Gustav Klimt, the mount of Donnacha O'Brien, has also pleased his trainer since his Curragh run last month.

"He ran well in the Irish Guineas and we've been happy with him recently – we think he's progressing," O'Brien said. 

Threeandfourpence produced his best effort to date in the Irish Guineas and O'Brien added of Seamie Heffernan's mount: "He improved nicely at the Curragh and we think he has progressed again since."

US Navy Flag

Pros: Champion juvenile last season and best effort this year when second in the Irish 2,000 Guineas. Improved with racing last season.

Cons: Forced the pace in Irish Guineas and yet to prove conclusively he gets a mile. Turning track might help but being drawn widest not ideal.

Gustav Klimt

Pros: Solid effort in Irish Guineas and open to the improvement that will be needed.

Cons: Requires a career best if he is to win.

What the others say

Martyn Meade, trainer of Chilean

I don’t think he got home over that extended one-mile-two-furlong trip – and a particularly testing one – at Sandown, where the ground was quite holding. If you go back to the Prix La Force, it’s good form to have beaten the Jockey Club winner Study Of Man. He’s never been on fast ground but his action tells me he'll skip along. He’s drawn one and as long as he jumps and takes full advantage, he can dictate, though he has a good turn of foot if it pans out differently.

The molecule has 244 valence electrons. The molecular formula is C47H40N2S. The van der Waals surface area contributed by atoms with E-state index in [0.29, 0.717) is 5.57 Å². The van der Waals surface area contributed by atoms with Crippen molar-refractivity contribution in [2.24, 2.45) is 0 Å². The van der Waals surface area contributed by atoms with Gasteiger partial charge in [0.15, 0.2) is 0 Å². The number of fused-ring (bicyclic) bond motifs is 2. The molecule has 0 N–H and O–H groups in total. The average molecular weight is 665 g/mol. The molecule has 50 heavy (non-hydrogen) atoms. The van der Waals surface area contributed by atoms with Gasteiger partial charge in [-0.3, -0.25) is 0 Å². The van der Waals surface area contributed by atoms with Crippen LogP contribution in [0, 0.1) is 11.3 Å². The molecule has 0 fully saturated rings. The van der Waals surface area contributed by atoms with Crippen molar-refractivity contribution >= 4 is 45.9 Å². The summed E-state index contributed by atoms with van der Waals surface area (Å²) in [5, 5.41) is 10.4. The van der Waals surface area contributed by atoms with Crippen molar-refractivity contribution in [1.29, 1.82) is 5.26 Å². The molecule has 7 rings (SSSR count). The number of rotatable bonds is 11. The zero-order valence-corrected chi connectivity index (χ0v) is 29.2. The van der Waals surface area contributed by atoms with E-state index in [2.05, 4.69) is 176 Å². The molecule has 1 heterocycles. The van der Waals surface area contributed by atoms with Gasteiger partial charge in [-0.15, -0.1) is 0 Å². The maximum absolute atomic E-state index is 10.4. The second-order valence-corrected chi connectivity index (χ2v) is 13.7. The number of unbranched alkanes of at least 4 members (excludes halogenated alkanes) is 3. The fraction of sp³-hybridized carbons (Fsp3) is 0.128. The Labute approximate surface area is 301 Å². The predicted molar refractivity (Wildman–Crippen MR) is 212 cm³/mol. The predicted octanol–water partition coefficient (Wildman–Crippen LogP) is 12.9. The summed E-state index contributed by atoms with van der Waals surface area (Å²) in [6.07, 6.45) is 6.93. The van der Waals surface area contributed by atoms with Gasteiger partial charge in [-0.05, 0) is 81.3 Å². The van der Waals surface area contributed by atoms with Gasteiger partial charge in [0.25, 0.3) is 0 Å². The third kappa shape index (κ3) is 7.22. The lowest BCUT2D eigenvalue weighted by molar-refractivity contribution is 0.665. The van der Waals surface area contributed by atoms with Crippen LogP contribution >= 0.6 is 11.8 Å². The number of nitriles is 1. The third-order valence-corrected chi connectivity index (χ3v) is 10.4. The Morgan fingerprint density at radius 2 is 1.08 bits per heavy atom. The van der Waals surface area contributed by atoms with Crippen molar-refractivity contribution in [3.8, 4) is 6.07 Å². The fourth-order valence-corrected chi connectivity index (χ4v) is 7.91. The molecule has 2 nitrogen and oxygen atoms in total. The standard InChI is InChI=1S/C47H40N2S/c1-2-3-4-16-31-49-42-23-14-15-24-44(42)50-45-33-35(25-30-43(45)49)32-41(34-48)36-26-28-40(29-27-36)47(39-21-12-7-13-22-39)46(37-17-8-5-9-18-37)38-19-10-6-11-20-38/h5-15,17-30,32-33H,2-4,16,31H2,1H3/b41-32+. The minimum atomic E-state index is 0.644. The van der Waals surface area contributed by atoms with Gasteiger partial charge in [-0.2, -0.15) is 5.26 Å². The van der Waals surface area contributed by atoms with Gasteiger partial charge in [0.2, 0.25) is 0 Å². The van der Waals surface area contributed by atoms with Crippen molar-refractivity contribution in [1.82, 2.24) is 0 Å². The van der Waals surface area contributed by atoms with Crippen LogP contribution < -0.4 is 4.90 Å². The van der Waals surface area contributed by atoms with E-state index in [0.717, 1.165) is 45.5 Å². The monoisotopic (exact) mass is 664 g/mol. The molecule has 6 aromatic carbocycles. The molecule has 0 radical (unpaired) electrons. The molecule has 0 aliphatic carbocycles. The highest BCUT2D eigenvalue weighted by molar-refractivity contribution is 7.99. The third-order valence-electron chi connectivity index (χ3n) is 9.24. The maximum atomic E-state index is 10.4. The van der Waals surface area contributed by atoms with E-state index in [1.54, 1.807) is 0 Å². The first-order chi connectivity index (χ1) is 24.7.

Oisin Murphy, rider of Kings Shield

He's by Scat Daddy and didn't handle the soft ground at Epsom last time. He'll enjoy the quick ground at Ascot and he's got a good draw, but Tip Two Win is the benchmark and we've all got him to beat.

Sir Michael Stoute, trainer of Gabr

He ran really well in the Heron Stakes last time out and the horse who beat him [Without Parole] is favourite, so he's a possible.

Alex Pantall, trainer of Wootton

He has worked well and everything has gone fine in the build-up. His last race was most unfortunate as he got lit up and then, when the O'Brien horse [US Navy Flag] stumbled and slowed the field up, he got shuffled to the outside and then did too much running in the false straight. All that considered, he was very brave. I hope there will be plenty of pace on and, from stall nine, he can get across for some cover. In those circumstances his turn of foot could be decisive.